Sea Change; Dutch Fishers and the European Community, 1977-2002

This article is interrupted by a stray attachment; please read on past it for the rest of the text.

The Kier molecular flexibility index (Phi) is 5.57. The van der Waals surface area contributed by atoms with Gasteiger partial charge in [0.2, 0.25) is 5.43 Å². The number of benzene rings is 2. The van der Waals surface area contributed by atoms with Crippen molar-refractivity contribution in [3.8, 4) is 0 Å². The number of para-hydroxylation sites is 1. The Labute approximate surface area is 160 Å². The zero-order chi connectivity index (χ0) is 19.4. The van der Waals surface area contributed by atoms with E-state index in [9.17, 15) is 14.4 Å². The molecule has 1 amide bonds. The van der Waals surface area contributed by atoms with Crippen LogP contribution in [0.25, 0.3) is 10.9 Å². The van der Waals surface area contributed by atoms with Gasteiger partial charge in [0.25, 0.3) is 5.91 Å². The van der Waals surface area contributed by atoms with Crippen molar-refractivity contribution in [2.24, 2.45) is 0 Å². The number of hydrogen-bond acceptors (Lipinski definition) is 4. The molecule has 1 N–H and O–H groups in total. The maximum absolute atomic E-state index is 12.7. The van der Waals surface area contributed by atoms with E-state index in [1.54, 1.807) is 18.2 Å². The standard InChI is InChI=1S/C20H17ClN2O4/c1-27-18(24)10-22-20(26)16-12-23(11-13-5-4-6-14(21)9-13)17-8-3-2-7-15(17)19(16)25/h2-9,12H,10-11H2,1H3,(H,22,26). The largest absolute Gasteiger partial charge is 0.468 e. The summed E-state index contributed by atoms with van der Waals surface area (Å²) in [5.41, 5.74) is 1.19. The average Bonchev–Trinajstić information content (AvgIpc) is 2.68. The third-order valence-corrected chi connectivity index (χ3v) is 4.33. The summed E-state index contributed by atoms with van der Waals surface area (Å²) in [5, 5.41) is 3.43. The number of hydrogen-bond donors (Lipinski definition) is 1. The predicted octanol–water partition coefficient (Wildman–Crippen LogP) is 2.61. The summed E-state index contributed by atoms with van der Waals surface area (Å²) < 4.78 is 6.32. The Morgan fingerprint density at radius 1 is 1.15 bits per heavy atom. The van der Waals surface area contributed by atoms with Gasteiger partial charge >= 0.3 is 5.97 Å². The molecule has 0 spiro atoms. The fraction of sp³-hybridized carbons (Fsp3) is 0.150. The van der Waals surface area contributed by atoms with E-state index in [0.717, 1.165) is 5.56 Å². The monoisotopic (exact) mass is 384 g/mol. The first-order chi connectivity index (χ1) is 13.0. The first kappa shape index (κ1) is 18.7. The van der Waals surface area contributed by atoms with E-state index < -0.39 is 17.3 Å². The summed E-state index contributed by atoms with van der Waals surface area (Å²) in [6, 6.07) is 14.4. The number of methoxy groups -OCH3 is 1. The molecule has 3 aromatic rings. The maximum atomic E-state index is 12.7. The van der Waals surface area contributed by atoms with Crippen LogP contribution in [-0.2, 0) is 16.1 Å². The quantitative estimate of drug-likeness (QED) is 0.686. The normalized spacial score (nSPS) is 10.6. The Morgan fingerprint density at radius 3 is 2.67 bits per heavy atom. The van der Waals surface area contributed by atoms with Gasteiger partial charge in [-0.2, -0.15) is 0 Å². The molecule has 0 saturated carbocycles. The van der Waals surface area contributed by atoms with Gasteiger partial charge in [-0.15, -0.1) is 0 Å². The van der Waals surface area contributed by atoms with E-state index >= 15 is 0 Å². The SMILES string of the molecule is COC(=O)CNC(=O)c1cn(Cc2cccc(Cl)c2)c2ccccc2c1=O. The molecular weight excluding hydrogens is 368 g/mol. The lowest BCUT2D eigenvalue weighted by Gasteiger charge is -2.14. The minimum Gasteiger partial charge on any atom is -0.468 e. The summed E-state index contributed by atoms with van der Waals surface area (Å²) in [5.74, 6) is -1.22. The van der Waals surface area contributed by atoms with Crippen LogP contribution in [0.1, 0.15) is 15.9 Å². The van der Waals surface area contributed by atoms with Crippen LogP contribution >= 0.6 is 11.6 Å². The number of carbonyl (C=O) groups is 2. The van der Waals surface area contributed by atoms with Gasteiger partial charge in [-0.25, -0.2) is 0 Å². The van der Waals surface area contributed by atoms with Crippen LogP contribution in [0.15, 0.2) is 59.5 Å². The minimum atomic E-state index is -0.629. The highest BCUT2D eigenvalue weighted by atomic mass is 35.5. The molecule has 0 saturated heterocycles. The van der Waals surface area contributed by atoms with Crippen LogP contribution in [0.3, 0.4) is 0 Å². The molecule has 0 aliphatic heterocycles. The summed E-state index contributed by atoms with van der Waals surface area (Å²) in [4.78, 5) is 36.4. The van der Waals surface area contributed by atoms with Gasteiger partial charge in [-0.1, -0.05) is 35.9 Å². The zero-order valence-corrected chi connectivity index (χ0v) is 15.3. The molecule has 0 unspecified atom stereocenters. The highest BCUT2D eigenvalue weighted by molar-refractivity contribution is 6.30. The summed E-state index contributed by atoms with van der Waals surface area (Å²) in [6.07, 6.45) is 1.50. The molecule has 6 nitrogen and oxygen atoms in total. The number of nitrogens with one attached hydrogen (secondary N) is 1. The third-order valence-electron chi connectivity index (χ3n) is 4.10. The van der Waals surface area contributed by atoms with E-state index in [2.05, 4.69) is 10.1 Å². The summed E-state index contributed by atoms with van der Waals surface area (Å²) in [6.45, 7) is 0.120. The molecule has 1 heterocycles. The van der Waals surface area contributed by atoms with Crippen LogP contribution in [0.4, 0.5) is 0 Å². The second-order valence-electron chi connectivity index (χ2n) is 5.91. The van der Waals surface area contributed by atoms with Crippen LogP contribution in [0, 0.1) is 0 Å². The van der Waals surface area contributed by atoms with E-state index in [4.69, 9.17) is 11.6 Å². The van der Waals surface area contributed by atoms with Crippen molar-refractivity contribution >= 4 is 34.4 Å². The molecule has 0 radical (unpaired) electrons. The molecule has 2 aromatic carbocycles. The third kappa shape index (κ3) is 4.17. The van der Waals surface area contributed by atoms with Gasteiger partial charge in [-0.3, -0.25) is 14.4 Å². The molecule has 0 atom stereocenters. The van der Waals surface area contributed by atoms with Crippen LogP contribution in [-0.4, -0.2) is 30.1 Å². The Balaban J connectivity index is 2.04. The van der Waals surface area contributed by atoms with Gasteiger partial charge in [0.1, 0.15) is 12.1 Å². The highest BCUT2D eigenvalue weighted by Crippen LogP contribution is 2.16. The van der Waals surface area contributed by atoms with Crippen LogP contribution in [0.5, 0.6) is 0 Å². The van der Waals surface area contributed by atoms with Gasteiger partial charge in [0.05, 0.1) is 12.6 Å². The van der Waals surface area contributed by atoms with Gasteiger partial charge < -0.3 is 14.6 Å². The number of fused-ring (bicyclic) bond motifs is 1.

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The thesis analyses Dutch fishers’ perceptions regarding the national and European level of policy-making. The analysis, based on fisheries newspapers and archival material, utilises the conceptual tools of input, throughput, and output legitimacy. The thesis argues that differences in perceptions were partly intrinsic to the European level. Fishers were not accustomed to the world of Brussels and its institutions, and they did not feel involved in policy-making. Thus, increasing fishers’ involvement in decision-making can bolster legitimacy. Although, this thesis stresses that issues of interest representation can seriously undercut these attempts. For another part, the thesis argues that differences were caused by deeper trends. ‘Nature’ gained in importance, which manifested itself earlier in European policy-making than it did in Dutch national policy-making. In conclusion, this thesis, by examining fishers’ perceptions, sheds new light on the debate of European Community/European Union legitimacy. It calls into question whether stakeholder involvement improves legitimacy and it highlights that perceptions vis-à-vis the European level of policy-making are not only shaped by characteristics intrinsic to the policy process, but also by deeper trends that manifest themselves through European policy-making.